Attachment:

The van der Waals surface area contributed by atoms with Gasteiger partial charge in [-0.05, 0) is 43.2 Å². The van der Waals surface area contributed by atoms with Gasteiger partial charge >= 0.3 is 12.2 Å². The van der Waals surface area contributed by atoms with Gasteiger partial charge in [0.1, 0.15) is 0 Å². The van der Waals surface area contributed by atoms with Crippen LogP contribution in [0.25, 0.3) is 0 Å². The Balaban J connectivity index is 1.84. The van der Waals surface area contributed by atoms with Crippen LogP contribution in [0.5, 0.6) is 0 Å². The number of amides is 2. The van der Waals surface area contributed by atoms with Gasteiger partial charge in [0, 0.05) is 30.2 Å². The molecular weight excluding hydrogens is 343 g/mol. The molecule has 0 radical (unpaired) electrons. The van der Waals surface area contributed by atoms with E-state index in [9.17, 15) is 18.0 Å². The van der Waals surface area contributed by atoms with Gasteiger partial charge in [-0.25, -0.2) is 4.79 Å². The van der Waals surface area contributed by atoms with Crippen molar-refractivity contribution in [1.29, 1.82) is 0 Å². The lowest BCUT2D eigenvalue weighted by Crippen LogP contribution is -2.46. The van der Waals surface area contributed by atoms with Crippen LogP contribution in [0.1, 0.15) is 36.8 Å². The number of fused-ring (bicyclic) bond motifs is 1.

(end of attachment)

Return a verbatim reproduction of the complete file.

The van der Waals surface area contributed by atoms with Gasteiger partial charge in [-0.05, 0) is 43.2 Å². The van der Waals surface area contributed by atoms with Gasteiger partial charge >= 0.3 is 12.2 Å². The van der Waals surface area contributed by atoms with Gasteiger partial charge in [0.1, 0.15) is 0 Å². The van der Waals surface area contributed by atoms with Crippen LogP contribution in [0.25, 0.3) is 0 Å². The Balaban J connectivity index is 1.84. The van der Waals surface area contributed by atoms with Crippen LogP contribution in [0.5, 0.6) is 0 Å². The number of amides is 2. The van der Waals surface area contributed by atoms with Gasteiger partial charge in [0, 0.05) is 30.2 Å². The molecular weight excluding hydrogens is 343 g/mol. The molecule has 0 radical (unpaired) electrons. The van der Waals surface area contributed by atoms with E-state index in [9.17, 15) is 18.0 Å². The van der Waals surface area contributed by atoms with Gasteiger partial charge in [-0.25, -0.2) is 4.79 Å². The van der Waals surface area contributed by atoms with Crippen molar-refractivity contribution in [1.29, 1.82) is 0 Å². The lowest BCUT2D eigenvalue weighted by Crippen LogP contribution is -2.46. The van der Waals surface area contributed by atoms with Crippen LogP contribution in [0.1, 0.15) is 36.8 Å². The number of fused-ring (bicyclic) bond motifs is 1.